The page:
Diarmuid Martin, the Roman Catholic Archbishop of Dublin, is coming under closer scrutiny than ever before as forces of opposition within the church heckle for his resignation in one of the most volatile eras that the Catholic Church as ever undergone in Ireland.
The Archbishop is reportedly unhappy at the Pope’s refusal to acknowledge the resignation of two bishops criticized in the Murphy report into child sexual abuse in the Church for their failure to address the epidemic and bring the perpetrators to the authorities.
Although Bishops Eamonn Walsh and Ray Field both offered their resignations to the Holy See, the Pope has not acknowledged their resignations, meaning that under Canon Law they have no force. The Vatican’s Press Office has refused to comment on the reason why this may be so.
It now seems that the blame-game is turning on Martin himself who is viewed by some as the greatest luminary of the Church in Ireland and by others as a self-serving egoist who is ruthless in his politics and interested only in his own furtherance.
The Archbishop has been caustically critical about the failure of the Church to come to terms with the extent and scope of sex abuse.
In a recent speech delivered at a meeting of the Knights of Columbanus in Dublin, Martin spoke of his concern that there are signs of "subconscious denial" about the extent of the abuse in the Irish Catholic church and how it was covered up.
Those on the inside are also coming out with information that the Archbishop would perhaps not want made public.
One insider told Dublin’s Tribune newspaper how "he is absolutely clear when he is doing public statements. They will have been drafted and gone through meticulously." and how "the media absolutely adore him; from the moment he arrived he has singled this out as an area to be developed."
Martin’s approach to media relations is what perhaps sets him most at odds with his predecessors, who consistently show a preference for conducting sensitive Church business behind firmly closed doors.
Though this degree of openness once more finds its critics even within his own ranks: “he is not collegiate,” said another insider “opting instead to engage in megaphone diplomacy."
Perhaps the most overt example of opposition to Martin within the Church was a specially convened meeting of 25 priests at Manresa retreat house in Dublin last January. The meeting, held behind closed doors, reportedly focused on the Archbishop’s supposed failure to deal adequately with the fallout from the Murphy Reprort.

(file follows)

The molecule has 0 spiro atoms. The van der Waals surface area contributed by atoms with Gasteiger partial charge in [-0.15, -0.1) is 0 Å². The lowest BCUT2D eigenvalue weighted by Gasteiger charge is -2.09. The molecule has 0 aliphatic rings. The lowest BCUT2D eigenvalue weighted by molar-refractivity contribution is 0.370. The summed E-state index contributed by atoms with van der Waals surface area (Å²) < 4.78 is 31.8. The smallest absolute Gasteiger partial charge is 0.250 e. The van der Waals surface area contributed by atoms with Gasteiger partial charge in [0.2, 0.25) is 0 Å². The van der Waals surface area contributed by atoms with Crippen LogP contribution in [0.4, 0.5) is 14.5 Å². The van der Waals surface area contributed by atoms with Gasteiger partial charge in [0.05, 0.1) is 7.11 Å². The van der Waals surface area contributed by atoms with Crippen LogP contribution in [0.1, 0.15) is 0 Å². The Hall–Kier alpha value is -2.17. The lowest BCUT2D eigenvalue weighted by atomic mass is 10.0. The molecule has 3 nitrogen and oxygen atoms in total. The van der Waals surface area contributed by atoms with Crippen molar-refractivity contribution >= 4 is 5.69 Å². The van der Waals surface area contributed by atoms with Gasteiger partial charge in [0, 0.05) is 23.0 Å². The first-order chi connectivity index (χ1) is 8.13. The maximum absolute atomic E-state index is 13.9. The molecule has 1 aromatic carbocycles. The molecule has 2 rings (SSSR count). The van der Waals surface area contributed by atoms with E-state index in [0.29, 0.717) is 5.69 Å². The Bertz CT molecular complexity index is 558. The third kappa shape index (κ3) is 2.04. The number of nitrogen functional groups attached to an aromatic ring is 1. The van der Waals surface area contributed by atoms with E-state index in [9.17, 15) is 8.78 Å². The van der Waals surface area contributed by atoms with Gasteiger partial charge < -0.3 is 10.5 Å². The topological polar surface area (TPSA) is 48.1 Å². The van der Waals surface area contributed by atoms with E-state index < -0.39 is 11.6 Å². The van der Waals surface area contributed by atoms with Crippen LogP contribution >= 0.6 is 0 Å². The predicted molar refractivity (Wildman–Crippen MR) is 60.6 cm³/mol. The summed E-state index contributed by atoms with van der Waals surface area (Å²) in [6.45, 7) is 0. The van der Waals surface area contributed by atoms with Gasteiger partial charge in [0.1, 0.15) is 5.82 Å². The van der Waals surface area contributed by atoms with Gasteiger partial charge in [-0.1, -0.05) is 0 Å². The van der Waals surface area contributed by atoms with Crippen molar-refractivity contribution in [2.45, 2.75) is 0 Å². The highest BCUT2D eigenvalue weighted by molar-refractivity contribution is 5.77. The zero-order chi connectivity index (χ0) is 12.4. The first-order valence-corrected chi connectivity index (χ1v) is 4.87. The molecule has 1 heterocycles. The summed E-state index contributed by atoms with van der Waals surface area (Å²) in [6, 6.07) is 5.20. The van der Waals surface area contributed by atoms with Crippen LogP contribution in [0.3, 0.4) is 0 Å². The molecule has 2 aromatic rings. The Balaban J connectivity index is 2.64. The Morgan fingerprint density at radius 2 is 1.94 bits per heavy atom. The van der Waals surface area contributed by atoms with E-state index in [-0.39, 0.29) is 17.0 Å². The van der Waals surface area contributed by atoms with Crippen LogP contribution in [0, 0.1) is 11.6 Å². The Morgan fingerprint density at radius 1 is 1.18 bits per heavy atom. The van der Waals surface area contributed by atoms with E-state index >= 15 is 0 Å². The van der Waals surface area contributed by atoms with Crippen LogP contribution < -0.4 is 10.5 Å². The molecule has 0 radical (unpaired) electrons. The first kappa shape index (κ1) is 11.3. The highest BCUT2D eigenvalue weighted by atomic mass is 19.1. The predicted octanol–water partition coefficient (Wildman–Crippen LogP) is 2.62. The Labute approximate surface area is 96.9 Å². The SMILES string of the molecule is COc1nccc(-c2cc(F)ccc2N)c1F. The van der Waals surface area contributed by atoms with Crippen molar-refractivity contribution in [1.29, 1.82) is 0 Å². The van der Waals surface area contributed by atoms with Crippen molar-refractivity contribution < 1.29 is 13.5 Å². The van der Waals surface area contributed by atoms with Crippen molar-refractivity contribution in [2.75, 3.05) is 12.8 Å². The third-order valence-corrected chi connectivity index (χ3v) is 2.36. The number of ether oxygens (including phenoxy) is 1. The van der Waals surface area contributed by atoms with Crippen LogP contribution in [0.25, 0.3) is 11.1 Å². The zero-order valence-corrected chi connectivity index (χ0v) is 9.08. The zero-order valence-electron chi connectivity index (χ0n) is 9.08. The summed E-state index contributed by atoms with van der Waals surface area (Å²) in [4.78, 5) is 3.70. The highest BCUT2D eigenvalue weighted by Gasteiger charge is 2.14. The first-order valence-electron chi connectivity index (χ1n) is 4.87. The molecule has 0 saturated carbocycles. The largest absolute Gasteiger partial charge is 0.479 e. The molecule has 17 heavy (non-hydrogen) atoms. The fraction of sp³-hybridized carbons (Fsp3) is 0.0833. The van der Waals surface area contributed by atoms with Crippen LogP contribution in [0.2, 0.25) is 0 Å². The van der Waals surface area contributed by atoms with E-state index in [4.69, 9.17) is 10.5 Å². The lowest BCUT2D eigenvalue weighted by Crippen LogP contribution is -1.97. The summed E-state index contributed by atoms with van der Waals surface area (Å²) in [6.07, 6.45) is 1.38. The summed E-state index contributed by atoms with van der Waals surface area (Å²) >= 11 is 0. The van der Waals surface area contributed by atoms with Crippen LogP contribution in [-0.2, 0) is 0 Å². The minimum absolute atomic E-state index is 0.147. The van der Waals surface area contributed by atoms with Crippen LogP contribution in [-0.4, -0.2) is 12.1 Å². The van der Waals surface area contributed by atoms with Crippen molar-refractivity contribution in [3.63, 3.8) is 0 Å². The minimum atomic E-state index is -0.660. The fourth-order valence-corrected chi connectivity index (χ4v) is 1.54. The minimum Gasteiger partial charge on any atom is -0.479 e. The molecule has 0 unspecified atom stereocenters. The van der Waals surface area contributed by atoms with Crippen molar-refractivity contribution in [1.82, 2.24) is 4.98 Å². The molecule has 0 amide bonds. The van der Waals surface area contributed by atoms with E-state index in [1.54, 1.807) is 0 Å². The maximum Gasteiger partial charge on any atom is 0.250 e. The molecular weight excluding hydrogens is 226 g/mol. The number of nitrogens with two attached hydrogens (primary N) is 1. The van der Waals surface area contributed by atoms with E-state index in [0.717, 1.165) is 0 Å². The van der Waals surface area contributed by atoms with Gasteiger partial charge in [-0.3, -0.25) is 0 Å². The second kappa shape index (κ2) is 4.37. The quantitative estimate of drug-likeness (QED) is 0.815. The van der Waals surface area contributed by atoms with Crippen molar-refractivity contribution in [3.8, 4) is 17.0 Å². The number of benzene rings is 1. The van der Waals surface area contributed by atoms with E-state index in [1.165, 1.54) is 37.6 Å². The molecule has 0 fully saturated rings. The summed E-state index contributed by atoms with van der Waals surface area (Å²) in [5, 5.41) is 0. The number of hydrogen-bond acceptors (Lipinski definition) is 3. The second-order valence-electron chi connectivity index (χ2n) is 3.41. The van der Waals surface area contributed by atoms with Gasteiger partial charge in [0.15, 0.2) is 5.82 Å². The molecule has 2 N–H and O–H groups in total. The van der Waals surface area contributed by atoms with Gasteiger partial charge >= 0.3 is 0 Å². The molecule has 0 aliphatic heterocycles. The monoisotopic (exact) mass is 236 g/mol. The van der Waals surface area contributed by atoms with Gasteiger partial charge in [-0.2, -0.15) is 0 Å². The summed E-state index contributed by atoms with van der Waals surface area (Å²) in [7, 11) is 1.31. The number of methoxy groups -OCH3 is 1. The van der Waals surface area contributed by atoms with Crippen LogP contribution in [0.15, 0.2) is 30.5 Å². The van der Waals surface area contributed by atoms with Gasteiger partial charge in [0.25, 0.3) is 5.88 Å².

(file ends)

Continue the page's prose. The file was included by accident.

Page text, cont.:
The minutes of that meeting read: "anger, frustration and a sense of helplessness [were] expressed at the lack of compassion shown by the diocese in recent months, particularly towards the auxiliary bishops. We felt that a grave injustice has been done to men who have loyally served this diocese with selfless commitment and Christ-like compassion."
Emeritus Auxiliary Bishop of Dublin Dermot O'Mahony, himself criticized in the Report, earlier this year criticized Martin for his public comment that the management of cases was "inexcusable".
Critics say that Martin has few friends and lives quite a solitary existence. It’s believed that his further and growing isolation in the Church is leaving him with a dearth of support within his own ranks, and that the time could be ripe for an easy coup.
It’s also believed that his influence with the Pope himself is on the wane. One abuse survivor told Martin after his return from a trip to Rome that it seemed as if he’d had his wings clipped, something which he denied.
Another Church ‘insider’ summarized the Archbishop’s problem:"he is almost totally isolated, there is a deep sense of grievance against him in the wider church. It would be far better for him to bring people with him, perhaps by engaging in a root-and-branch listening exercise. He is clearly not happy in the job."